Acute colonic pseudo-obstruction (ACP) can be managed by conservative medical therapy (MT) or by colonoscopic decompression (CD). This study compares the clinical outcome and cost of these therapeutic modalities. Methods: We retrospectively reviewed 100 consecutive colonoscopic decompressions in 74 patients with ACP compared to a cohort group of 15 patients managed without colonoscopy. Both groups were similar with respect to age and underlying medical condition. Return to diet, time to discharge, complications, and treatment costs were reviewed. All data were analyzed utilizing unpaired t-tests. Results: Colonoscopic decompression in the CD group required 1 to 4 attempts (mean 1.3). One MT patient required colonoscopy. Maximal colon diameter was measured on plain x-rays and averaged 12.2 cm. in the CD group compared to 12.4 cm. in the MT group. Advancement to clear liquids and then regular diet averaged 4 and 5 days respectively for the CD group, compared to 8 and 11 days respectively for the MT group (p < 0.025, < 0.031). The CD group averaged 9 days to discharge following decompression while the MT group averaged 16 days (p<0.001). The mean cost of hospitalization was $9,322 versus $16,330 respectively (p < 0.03). Six (8.1%) required surgery in the CD group and one (6.7%) in the MT group. The CD group also incurred 4 cases of pancreatitis (5.4%) and 4 deaths (5.4%). Summary: Colonoscopic decompression for acute colonic pseudo-obstruction is an effective therapeutic modality that provides a more rapid return to diet and discharge. The risk of colostomy is similar with both treatment modalities. Management by CD provides a safe and cost efficient method to treat patients over MT.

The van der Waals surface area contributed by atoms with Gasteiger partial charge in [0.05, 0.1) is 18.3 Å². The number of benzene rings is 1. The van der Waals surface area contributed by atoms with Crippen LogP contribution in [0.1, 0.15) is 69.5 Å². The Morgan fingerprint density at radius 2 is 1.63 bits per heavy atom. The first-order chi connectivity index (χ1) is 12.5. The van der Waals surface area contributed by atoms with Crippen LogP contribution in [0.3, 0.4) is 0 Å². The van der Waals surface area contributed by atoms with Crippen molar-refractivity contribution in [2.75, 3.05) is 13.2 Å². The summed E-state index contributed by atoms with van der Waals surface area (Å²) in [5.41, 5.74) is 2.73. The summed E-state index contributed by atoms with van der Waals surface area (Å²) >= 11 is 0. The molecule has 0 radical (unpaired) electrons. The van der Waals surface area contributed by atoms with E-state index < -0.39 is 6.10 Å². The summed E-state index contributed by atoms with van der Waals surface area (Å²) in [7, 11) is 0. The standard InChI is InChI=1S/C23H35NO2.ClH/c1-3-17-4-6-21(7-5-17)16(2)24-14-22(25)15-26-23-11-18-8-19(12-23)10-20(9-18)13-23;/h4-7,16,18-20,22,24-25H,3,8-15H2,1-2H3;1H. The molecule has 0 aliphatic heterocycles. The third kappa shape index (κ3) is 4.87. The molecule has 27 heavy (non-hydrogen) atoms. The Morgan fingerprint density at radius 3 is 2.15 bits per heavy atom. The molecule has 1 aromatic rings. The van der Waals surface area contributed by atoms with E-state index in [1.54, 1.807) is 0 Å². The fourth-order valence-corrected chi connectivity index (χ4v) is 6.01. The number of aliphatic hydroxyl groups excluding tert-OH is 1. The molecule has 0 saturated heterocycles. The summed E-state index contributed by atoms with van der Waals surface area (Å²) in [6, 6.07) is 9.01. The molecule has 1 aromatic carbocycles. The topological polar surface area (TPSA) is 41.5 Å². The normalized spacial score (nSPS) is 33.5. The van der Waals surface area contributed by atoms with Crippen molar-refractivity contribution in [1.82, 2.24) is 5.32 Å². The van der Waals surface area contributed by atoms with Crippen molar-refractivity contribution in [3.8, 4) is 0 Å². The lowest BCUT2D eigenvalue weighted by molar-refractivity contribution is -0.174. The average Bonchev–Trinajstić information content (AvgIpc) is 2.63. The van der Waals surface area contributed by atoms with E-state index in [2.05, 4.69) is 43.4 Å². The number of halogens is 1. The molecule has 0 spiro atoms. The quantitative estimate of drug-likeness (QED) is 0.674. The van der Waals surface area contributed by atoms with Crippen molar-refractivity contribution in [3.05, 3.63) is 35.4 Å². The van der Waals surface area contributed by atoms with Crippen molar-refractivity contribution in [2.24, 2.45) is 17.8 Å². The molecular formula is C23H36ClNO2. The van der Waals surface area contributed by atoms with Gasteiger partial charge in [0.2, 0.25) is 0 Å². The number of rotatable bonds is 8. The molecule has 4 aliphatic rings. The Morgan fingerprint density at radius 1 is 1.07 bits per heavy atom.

|Original language||English (US)|
|State||Published - Dec 1 1998|
ASJC Scopus subject areas
- Radiology Nuclear Medicine and imaging